Don't leave me!!
The most important assets most businesses posses are their key employees. Keeping and motivating your key employees is the best way to increase the company’s income stream, provide potential buyers for the business and increase your business’s value by providing a management team for a new buyer.
Most employers give their key employees what I call “good guy bonuses.” The company has had a good year, the owner of the company is a “good guy” so he is going to give a bonus to his key employees. Any bonus check that can be cashed and the employee can leave you the next day is an ineffective bonus.
There are four common elements to a successful bonus plan. The bonus must be specific, not arbitrary, and in writing. No longer should you pay for activity. You should pay for results. The bonus should be tied to performance standards. The bonus should have the ability to be substantial. Most importantly, the bonus should handcuff the key employees to the business.
You should motivate your key employees with equity-like positions but not actual equity. Unless a key employee is going to eventually buy your business, minority stock ownership is not always a great idea. What have you actually accomplished with minority stock? You now have a “partner” who is entitled to question your business practices and have access to your financials. The employee does not really have anything with a minority interest. They cannot vote their interest, they cannot force a dividend or a distribution, and they cannot, in most cases, sell their stock. All they really have is liability.
As the owner of a well run business, which pays his key employees adequately, you should expect a certain amount of profit before anybody gets bonuses. You should only pay bonuses once that profit has been exceeded. We often suggest that a bonus should be paid to those who help make that profit on a percentage basis. An example would be: 30% of the company’s taxable income in excess of a certain number would be divided amongst the company’s “rainmakers.” This is truly an “equity like” position. We like to see half of the bonus paid in cash and half deferred, so if the key employee wants to leave, they will have to forfeit the deferred part. This is what is referred to as a combination cash and equity option with a deferral.
For a bonus plan to be successful there must be accountability. The key employee needs to know what the bonus will be predicated on. They need to be kept informed of where they stand in the process towards earning that bonus throughout the entire year. For example, if the bonus is predicated on profits, either monthly or quarterly, they need to know what the current profits are at any given time. You never want an employee to feel that they were “blindsided” at the end of the year.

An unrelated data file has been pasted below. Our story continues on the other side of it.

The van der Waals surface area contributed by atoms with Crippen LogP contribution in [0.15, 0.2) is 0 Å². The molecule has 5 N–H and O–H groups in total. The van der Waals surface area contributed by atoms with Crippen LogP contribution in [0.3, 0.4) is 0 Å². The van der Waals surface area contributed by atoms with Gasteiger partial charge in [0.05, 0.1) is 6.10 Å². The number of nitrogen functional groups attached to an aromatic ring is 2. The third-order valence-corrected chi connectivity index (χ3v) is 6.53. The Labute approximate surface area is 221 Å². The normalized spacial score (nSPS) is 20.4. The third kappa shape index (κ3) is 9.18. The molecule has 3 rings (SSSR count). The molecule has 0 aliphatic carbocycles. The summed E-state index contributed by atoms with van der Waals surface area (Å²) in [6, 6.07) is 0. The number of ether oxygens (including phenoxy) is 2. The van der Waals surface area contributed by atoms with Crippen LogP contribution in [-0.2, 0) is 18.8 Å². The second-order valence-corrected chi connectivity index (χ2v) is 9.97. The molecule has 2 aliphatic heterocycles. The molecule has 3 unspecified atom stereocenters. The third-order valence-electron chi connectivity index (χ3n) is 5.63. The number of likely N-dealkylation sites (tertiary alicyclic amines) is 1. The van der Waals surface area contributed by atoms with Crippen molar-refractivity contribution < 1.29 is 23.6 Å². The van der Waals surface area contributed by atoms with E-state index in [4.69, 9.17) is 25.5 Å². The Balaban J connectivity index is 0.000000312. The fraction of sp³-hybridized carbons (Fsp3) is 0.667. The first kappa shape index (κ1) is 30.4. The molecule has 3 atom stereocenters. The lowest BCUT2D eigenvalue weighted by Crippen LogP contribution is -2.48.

Remember the goal is “handcuff” your key people to your business. There are various vesting schedules that are effective for the deferred portion of the bonus. We prefer cliff or step vesting. An example of cliff vesting would be: half of the bonus in cash and half 36 months later, if the employee leaves before the 36 months are up, they forfeit the vested portion. An example of step vesting would be: half of the bonus in cash and 1/3 of the deferred portion every year for the next three years. With vesting, the time period can be arbitrary.
You have virtually no chance of selling your business to an outside buyer unless that buyer can feel assured that the management team is going to stay with the business. The most effective way of accomplishing this is by demonstrating to the buyer how much in deferred bonuses the key employees will lose if they leave the company. If you decide to sell your business to your key employees, they can use these deferrals as a down payment on the business .If done correctly, a bonus plan should act as a golden handcuff. It should lock in your key employees for the long run. You want your business to be the business that your key employees eventually retire from